After facing allegations of pay discrimination from the Department of Labor, the school agreed to pay $925,000 in back pay and at least $250,000 in future salary adjustments.
Princeton University was recently hit by allegations of pay discrimination from the Department of Labor. In light of this, the prestigious educational institution has promised to pay its women professors almost $1 million to settle the lawsuit against it, CNN reports. An investigation conducted by the Department of Labor's Office of Federal Contract Compliance Programs found that 106 women in full professor positions at Princeton were paid less than their men counterparts between the years 2012 to 2014. While these were only preliminary findings, Princeton has agreed to pay $925,000 in back pay and at least $250,000 in future salary adjustments after reaching a resolution this month.
Princeton University Agrees To Nearly $1 Million In Back Pay To Female Professors https://t.co/9d83PJFc5a— NPR Business (@nprbusiness) October 13, 2020
However, the school will be doing more than just offering its professors back pay. It will also conduct statistical analyses to determine further significant disparities against women professors. In addition to this, Princeton will pay for equity training for its staff. The university reached this agreement in an effort to avoid expensive and lengthy litigation, Ben Chang, a spokesman for the university, shared. In a statement, he revealed that the Department of Labor actually began its investigation into the university about a decade ago. The review was paused in 2016 but it was reopened in 2017 due to "unexplained reasons," as Chang stated.
By agreeing to offer back pay, Princeton University has not admitted liability in the investigation and, according to Chang, the school "continues to assert that it complied with both the letter and the spirit of the law." He said, "The University contested the Office of Federal Contract Compliance Programs' allegation because it was based on a flawed statistical model that grouped all full professors together regardless of department and thus bore no resemblance to how the University actually hires, evaluates, and compensates its faculty." While these claims may never be proven, at least the professors in question will receive their rightful pay.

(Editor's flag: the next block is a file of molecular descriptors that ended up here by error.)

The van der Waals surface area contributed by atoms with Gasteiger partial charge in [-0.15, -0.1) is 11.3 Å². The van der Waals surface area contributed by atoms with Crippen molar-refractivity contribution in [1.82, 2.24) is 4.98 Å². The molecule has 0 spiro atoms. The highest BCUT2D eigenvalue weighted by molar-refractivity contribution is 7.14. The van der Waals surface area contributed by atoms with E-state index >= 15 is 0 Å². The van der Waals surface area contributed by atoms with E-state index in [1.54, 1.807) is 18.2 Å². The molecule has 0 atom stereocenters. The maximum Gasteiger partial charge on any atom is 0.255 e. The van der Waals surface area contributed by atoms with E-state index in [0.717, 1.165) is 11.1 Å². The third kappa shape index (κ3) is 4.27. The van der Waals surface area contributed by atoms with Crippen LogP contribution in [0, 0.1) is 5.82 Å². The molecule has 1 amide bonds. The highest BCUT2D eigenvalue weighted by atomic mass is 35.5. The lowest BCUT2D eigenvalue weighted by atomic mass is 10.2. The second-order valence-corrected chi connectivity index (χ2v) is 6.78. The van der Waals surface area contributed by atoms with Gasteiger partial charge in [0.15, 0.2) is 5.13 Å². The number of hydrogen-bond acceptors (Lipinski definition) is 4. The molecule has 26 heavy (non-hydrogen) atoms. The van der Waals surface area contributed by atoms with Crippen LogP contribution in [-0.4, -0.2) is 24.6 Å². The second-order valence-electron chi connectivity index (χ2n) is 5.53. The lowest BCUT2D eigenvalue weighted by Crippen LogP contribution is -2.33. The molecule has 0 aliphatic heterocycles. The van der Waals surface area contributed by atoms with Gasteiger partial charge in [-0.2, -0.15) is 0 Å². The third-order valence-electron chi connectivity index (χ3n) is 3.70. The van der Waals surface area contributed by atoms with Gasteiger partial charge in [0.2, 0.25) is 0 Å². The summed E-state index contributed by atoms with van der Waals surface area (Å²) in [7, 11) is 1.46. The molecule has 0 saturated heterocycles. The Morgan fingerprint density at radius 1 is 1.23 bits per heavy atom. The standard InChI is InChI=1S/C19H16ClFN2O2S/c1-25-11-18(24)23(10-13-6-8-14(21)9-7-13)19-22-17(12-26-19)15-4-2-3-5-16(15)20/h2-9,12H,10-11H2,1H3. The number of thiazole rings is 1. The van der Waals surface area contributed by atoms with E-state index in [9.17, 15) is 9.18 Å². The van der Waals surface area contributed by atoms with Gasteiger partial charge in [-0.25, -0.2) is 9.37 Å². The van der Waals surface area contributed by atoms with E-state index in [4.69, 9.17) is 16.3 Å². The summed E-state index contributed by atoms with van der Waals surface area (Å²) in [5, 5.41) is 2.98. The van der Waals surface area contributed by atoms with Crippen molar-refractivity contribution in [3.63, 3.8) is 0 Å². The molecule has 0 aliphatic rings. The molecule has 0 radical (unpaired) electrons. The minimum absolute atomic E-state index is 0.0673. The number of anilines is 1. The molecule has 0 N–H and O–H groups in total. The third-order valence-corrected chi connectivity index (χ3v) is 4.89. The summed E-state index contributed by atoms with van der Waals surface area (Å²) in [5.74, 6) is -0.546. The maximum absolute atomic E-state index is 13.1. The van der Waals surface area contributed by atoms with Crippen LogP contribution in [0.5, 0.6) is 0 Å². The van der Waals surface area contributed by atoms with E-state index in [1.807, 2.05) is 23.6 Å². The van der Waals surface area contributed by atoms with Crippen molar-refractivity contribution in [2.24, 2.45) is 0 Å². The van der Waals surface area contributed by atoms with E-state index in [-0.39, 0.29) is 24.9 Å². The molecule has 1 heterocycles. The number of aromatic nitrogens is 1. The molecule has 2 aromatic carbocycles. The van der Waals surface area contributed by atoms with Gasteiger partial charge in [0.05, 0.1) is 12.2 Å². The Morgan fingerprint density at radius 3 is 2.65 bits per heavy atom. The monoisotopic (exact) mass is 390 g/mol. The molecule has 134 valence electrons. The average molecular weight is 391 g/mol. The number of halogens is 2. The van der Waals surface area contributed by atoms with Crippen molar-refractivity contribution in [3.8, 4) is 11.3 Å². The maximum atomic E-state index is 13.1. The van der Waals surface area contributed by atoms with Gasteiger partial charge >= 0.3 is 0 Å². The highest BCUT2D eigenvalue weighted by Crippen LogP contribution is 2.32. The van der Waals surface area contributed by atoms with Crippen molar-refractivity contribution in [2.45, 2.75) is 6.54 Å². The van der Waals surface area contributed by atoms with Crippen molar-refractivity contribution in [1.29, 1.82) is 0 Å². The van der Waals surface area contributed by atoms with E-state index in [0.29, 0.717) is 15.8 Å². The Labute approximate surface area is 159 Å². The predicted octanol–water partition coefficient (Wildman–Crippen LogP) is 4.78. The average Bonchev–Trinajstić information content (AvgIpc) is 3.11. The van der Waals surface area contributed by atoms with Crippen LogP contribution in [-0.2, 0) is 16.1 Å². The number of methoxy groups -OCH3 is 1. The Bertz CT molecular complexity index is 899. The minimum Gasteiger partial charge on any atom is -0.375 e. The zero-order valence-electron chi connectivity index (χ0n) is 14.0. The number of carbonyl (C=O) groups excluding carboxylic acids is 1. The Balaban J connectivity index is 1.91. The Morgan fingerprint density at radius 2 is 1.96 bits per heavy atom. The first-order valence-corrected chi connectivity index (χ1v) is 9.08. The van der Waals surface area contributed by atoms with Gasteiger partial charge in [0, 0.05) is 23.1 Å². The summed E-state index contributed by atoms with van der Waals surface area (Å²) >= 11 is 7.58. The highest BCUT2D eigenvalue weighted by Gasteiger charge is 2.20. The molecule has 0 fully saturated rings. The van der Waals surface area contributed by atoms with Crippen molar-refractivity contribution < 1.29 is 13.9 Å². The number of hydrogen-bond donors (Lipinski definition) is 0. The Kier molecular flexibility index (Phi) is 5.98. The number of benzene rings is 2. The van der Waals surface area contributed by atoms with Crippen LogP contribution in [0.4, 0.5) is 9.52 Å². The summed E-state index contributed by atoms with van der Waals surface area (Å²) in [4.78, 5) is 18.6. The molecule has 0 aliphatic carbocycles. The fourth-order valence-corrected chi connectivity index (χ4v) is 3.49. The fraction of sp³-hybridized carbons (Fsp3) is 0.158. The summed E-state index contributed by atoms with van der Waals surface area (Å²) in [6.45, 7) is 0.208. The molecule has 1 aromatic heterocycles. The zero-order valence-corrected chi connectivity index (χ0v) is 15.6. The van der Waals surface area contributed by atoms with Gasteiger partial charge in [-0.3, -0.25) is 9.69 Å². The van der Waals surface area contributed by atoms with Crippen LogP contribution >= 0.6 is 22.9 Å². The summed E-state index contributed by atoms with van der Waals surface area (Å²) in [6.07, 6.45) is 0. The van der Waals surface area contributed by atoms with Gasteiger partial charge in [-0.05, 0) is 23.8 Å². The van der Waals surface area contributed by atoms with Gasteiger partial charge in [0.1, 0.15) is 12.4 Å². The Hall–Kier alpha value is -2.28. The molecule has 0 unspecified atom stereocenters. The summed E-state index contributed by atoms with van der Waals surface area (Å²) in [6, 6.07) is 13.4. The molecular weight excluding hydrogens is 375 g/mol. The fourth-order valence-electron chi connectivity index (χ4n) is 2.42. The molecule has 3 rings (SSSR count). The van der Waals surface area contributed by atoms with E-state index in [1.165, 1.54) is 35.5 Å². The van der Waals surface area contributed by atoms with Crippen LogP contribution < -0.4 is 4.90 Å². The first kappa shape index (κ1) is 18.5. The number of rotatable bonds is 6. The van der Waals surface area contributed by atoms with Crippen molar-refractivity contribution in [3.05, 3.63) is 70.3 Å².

Princeton is not the only university to be embroiled in such allegations. As per the 2018-19 American Association of University Professors (AAUP) Faculty Compensation Survey, the net pay gap between women and men professors at Tufts University has widened to 96.6 cents on the dollar ever since it achieved near-perfect parity in 2016. The report shows that the gender gap in salary is present across the board for assistant, associate, and full professors. Grant Gebetsberger, who was the 2018 Tufts Community Union (TCU) Senate diversity officer, stated, "We know that our administration likes to pride itself on being a leader for positive change in social issues. We thought that that didn’t really make sense and that the values that were being stated were not matching up with the practice." This led him to co-write "A Resolution Calling on Tufts University to Achieve Gender Parity in University Leadership." Hopefully, Princeton's example will encourage other universities to employ gender pay gap parity practices before they face allegations from the Department of Labor.